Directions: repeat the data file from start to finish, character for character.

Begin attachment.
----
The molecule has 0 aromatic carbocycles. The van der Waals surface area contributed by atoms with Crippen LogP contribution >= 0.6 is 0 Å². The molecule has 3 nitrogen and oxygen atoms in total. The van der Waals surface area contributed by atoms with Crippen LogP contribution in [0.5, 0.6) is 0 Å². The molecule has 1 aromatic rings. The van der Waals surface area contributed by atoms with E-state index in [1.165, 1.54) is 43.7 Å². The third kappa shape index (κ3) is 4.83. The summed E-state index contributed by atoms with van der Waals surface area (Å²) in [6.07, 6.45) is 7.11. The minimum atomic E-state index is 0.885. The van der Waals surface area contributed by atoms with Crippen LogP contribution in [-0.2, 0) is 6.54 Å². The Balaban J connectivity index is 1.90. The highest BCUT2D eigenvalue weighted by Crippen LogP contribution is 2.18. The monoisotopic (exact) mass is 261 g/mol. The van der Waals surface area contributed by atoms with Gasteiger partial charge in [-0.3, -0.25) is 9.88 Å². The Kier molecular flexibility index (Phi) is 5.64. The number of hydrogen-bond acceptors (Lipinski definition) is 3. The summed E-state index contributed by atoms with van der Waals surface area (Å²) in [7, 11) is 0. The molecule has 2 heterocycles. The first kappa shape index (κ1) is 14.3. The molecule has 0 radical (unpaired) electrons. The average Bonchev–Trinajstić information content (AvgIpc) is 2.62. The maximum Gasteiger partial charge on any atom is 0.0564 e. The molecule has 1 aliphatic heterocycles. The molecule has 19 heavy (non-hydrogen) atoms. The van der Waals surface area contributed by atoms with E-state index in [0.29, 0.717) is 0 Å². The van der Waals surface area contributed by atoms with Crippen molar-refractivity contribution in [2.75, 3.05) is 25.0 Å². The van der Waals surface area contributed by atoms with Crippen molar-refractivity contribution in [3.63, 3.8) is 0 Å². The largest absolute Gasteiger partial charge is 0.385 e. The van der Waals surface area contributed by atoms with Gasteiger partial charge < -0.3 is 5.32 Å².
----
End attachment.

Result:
The molecule has 0 aromatic carbocycles. The van der Waals surface area contributed by atoms with Crippen LogP contribution >= 0.6 is 0 Å². The molecule has 3 nitrogen and oxygen atoms in total. The van der Waals surface area contributed by atoms with Crippen LogP contribution in [0.5, 0.6) is 0 Å². The molecule has 1 aromatic rings. The van der Waals surface area contributed by atoms with E-state index in [1.165, 1.54) is 43.7 Å². The third kappa shape index (κ3) is 4.83. The summed E-state index contributed by atoms with van der Waals surface area (Å²) in [6.07, 6.45) is 7.11. The minimum atomic E-state index is 0.885. The van der Waals surface area contributed by atoms with Crippen LogP contribution in [-0.2, 0) is 6.54 Å². The Balaban J connectivity index is 1.90. The highest BCUT2D eigenvalue weighted by Crippen LogP contribution is 2.18. The monoisotopic (exact) mass is 261 g/mol. The van der Waals surface area contributed by atoms with Gasteiger partial charge in [-0.3, -0.25) is 9.88 Å². The Kier molecular flexibility index (Phi) is 5.64. The number of hydrogen-bond acceptors (Lipinski definition) is 3. The summed E-state index contributed by atoms with van der Waals surface area (Å²) in [7, 11) is 0. The molecule has 2 heterocycles. The first kappa shape index (κ1) is 14.3. The molecule has 0 radical (unpaired) electrons. The average Bonchev–Trinajstić information content (AvgIpc) is 2.62. The maximum Gasteiger partial charge on any atom is 0.0564 e. The molecule has 1 aliphatic heterocycles. The molecule has 19 heavy (non-hydrogen) atoms. The van der Waals surface area contributed by atoms with E-state index in [0.29, 0.717) is 0 Å². The van der Waals surface area contributed by atoms with Crippen molar-refractivity contribution in [2.75, 3.05) is 25.0 Å². The van der Waals surface area contributed by atoms with Crippen molar-refractivity contribution in [3.63, 3.8) is 0 Å². The largest absolute Gasteiger partial charge is 0.385 e. The van der Waals surface area contributed by atoms with Gasteiger partial charge < -0.3 is 5.32 Å².